Cash-out Refinance for next Downpayment???

20 Replies

Hey everyone. I'm looking for some advice on my next deal. Currently, I own one rental property which I purchased using a conventional mortgage with 20% down. That property is currently rented out.

I'm looking to buy my next rental property, but obviously my first purchase absorbed most of my liquid cash (aside from emergency reserves which I plan to hold onto). I do, however, have about $65k of equity in my primary residence. Although it's not enough money to fund the entire purchase, pulling out that equity would provide more than enough for a downpayment and minor rehab on my next property. That's all assuming I can lock in a lender that would be willing to count that cash as usable funds. I'm looking to buy either a SFR or a duplex in the neighborhood of $140-$170k.

After speaking with a few lenders and hearing the terms, I decided that a HELOC wouldn't be the best loan for my plan of action. I initially inquired about a home equity loan to pull out some cash. After further discussion, I found out that since I have a VA loan on my home, I could also do a cash-out refinance for up to 100% LTV. I am currently 3 years into a 30 year mortgage at a fixed 3.25%.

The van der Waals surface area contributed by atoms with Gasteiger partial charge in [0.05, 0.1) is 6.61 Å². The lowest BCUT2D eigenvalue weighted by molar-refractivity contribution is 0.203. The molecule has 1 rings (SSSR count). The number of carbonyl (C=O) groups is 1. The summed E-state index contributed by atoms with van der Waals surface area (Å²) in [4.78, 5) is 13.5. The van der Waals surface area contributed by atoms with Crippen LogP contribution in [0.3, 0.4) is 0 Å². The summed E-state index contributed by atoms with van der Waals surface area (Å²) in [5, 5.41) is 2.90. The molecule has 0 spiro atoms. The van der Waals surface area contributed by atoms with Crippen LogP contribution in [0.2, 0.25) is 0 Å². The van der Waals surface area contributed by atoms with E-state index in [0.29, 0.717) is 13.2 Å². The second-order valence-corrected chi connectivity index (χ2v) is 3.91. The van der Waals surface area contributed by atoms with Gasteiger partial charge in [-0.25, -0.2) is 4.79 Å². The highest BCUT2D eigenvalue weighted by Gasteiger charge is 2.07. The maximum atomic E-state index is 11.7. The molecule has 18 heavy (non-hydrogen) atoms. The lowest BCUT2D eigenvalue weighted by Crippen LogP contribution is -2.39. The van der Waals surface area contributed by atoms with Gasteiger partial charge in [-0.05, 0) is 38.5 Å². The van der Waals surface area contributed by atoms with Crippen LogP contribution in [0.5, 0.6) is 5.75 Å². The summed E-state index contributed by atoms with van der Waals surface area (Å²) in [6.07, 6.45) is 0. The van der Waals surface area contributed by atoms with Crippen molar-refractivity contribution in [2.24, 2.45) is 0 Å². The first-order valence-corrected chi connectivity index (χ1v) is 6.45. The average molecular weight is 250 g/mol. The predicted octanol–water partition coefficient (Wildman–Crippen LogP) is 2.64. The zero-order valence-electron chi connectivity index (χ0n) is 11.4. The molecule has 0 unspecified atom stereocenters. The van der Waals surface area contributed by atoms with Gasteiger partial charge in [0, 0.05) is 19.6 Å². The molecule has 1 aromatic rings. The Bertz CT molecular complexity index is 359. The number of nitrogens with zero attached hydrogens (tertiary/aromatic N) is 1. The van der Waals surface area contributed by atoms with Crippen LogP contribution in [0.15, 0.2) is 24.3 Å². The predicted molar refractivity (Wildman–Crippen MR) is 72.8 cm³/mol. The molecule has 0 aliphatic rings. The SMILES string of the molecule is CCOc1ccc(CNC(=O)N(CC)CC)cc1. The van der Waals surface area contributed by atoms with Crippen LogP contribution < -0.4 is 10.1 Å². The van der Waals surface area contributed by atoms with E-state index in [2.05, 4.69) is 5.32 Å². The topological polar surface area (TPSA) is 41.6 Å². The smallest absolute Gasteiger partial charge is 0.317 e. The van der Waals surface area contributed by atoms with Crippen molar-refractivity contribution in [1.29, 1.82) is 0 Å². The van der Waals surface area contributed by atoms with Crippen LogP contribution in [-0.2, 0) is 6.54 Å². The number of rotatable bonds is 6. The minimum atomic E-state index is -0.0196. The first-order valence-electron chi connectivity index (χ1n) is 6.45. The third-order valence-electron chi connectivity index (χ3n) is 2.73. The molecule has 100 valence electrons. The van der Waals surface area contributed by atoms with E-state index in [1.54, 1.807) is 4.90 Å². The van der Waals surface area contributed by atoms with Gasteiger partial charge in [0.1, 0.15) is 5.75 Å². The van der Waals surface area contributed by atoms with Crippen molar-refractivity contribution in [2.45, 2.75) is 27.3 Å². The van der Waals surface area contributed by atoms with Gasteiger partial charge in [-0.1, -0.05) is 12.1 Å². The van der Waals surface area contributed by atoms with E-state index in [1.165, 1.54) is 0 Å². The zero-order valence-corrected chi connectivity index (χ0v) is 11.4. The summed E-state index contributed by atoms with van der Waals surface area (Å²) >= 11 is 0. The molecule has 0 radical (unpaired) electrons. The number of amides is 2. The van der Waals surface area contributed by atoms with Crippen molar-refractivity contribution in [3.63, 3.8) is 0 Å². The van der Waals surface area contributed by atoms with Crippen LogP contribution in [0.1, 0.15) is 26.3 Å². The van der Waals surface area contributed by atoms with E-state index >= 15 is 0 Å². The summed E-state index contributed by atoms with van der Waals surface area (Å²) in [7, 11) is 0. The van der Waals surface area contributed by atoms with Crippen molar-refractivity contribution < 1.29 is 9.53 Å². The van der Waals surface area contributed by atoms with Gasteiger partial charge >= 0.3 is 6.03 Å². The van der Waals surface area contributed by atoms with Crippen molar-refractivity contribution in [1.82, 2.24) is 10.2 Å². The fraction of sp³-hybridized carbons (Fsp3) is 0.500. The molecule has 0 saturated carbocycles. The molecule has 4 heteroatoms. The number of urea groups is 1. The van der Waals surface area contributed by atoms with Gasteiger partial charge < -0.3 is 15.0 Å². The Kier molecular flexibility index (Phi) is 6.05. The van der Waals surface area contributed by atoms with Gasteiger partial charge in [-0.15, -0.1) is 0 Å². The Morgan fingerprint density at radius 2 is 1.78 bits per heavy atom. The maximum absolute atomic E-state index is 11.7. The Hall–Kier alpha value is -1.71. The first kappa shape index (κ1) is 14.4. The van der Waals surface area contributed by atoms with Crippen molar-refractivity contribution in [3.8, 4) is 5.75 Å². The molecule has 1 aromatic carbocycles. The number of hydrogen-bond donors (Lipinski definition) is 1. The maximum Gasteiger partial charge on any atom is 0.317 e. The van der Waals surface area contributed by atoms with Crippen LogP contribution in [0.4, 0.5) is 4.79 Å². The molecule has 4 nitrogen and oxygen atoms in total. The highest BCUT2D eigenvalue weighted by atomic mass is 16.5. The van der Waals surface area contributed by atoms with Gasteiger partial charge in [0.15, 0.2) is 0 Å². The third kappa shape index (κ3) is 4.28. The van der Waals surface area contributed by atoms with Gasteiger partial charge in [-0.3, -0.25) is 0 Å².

My options for withdrawing $50k of equity would be the following:

- 15-year Home Equity Loan @5.5% which amounts to $408/mo

- 30-year cash out refi at 3.375% which would add $180/mo P&I to my current mortgage payment (plus the 3 year extension)

My DTI is currently 30% and my credit score fluctuates between 780-800. Not including the rental income it would bring in, acquiring this property would put my DTI at around 36%.

I have a few questions to go along with this:

1. First of all, are there lenders out there who will view this cash as a legitimate source for a downpayment?